The San Diego State Aztecs defeated the Hawaii Rainbow Warriors this past Saturday on the islands 17-10. The game had all the makings of a typical Aztecs game this season. A tough, grind it out, ugly at times clash that highlighted so many aspects of the game towards a victory.
After a critical week of self analysis coming off a tough loss the week prior, many in Aztec nation had transformed their energy of enthusiasm, experienced all season, over to feelings of anxiety. Several factors played into that: a struggling offense, an uncharacteristic defensive performance last week, and a capable Hawaii team that is tough to beat on the islands.
This game was played before a small but excited Hawaii student body that was experiencing their first 100% capacity game on their makeshift stadium on campus. So it was key that SDSU get off to a fast start to quiet down the crowd early and not help the energy spill over into the game. So when Greg Bell put up the games first points on the Aztecs 2nd possession of the first quarter, that was the start Coach Hoke and staff were looking for.
SDSU 7 HAWAII 0
There was a noticeable Aztecs contingent in the stands behind the endzone, including some Aztecs players family and friends as shown below by Alama Uluave’s tweet. What a great experience for those Hawaiian Aztecs like Alama (Laie, Hawaii by way of Punahou High) to be able to perform before their supporters. Somebody please tell these in game officials to chill out from trying to stop these College players from having some fun on the field in celebration mode. This is not the “No Fun League” yet. Can the NCAA try to loosen up here please? I mean this IS College right?
After the early score, the Aztecs defense appeared to be in full control forcing Hawaii to their 2nd punt of the opening quarter. But after only two plays in the Aztecs 3rd possession, on a passing play with no open receivers, QB Lucas Johnson with seemingly a lot of time in the pocket was hit and fumbled the ball over to the Warriors.
Great field position gave Hawaii the momentum as the very next play QB Chevan Cordeiro found standout Calvin Turner on a quick slant over the middle and he out paced the defense on his way to the end zone. Turner was seemingly Cordeiro’s only explosive target to keep both eyes on with Hawaii’s other standout offensive target Dae Dae Hunter out for a consecutive game, . The early touchdown was not a good sign for an Aztecs defense that was trying to regroup.
SDSU 7 HAWAII 7
But what is every defenses best friend? An offense able to string together long, time consuming go ahead drives. And thats just what Lucas Johnson and the offense did. Marching 82 yards on 15 plays taking a total 7 minutes and 38 seconds, Aztec Nation saw the offense control the game in a way not often seen all season. With a mix of runs by Greg Bell and Lucas Johnson, and a few passes completed to both TE Daniel Bellinger and WR Tyrell Shavers, the drive was steady.
Even after a holding call on the offensive line set them back to a 3rd and 14, we saw the running ability that Coach Hoke wanted from Lucas play out in action. Lucas took a 3rd down play for 17 yards to move the chains.
But once inside the red zone it appeared the Aztecs offense was settled on aggressive chances through the air and instead chose to run the ball 3 straight times. When a 3rd down attempt fell short and left the drive stalled at 4th and 2 out came the kicking crew led by potential all-american Matt Araiza.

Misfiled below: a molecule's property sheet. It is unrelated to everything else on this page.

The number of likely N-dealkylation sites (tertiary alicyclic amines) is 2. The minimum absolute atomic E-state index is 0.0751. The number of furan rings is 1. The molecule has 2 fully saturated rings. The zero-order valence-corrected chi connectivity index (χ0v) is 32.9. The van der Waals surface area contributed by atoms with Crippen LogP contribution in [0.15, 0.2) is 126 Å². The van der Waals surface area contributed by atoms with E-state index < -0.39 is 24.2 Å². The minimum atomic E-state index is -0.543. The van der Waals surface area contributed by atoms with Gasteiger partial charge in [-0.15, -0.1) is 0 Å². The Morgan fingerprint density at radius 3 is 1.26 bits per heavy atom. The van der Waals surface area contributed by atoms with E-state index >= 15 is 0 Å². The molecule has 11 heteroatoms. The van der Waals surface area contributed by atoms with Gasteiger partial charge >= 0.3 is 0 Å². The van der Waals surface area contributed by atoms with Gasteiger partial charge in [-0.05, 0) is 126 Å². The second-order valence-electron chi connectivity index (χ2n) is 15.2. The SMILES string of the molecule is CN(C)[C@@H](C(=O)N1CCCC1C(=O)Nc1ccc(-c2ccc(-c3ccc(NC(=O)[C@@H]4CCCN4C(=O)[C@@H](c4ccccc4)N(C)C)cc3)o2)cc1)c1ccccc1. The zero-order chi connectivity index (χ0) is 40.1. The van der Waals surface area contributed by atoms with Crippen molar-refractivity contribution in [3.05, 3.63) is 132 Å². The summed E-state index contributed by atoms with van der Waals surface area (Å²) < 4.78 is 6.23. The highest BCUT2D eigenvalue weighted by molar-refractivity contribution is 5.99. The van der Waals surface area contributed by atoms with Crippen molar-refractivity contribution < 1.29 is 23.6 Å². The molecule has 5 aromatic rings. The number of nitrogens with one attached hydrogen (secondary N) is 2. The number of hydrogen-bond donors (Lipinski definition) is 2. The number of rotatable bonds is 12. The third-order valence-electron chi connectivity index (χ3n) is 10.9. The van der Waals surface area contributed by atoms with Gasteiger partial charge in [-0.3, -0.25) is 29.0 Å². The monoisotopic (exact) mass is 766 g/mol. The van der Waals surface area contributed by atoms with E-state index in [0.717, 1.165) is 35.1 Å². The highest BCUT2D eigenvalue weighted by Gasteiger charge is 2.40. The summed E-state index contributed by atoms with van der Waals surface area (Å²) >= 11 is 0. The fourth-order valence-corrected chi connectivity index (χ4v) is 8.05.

For most if not all Aztecs games a special teamer has come up big to make a noticeable difference. So credit to coach Deakin for dialing this one up. When on 4th down the call was made for the placeholder Jack Browning to catch the hike, and once in place Browning sprung to action, tucking the ball and turning the left edge of the line on his way to his first ever collegiate touchdown and the score that proved to be the difference in the game.
Truly a masterful call as the 4th down and 2 yards were a possible go for it down. But this was one of the instances where Coach Hoke’s & Offensive coordinator Hecklinski’s conservative game plan worked in their favor. The unlikely nature of taking a gamble at this spot certainly allowed the Hawaii defense to be caught off guard by the trickery by the Aztecs.
AZTECS 14 HAWAII 7
The game almost took a complete turn in the Aztecs favor when on the next possession the secondary got their hands on a Cordeiro pass tipping it up and Trenton Thompson was there to reach up and make the games first interception. But the ensuing drive stalled and when the Aztecs attempted a true field goal of 53 yards the Matt Araiza attempt was off the mark.
As the 2nd half opened up Matt Araiza provided some more social media highlights to be spread around that children will tell tales of well into their older years. The opening kickoff of the half was so big it hit the goalpost with no chance of return. A boom that got the announcers and everyone in the stands attention.
The third quarter saw back and forth punts and a monstrous hit by Taylor Hawkins to force a fumble by Hawaii. But both offenses could not get anything going. The only scoring from the Aztecs offense for the rest of the game unfortunately came in the 4th quarter with 7:51 on the clock and a field goal by Matt Araiza made it a two score game heading down the home stretch.
AZTECS 17 HAWAII 7
After the field goal Hawaii knew they had to pick up the pace offensively down two scores. With just under 5 minutes left to go in the game Hawaii drove down into Aztecs territory but settled on a field goal to make it a one score game.
The Aztecs offense had to earn some first downs to force Hawaii to burn their timeouts, knowing that if they were to get the ball back again, they would have little to no time to drive down and score a game tying score. An argument could be made that SDSU played things too conservatively by not passing for a first down to seal Hawaii’s fate. Especially when Greg Bell fumbled a carry but quickly recovered it. These are the kind of plays that could easily bring heat down on a coaching staff. But nonetheless, the strategy to run the clock down and rely on your potential All-American punter and dominating defense proved to be the correct one.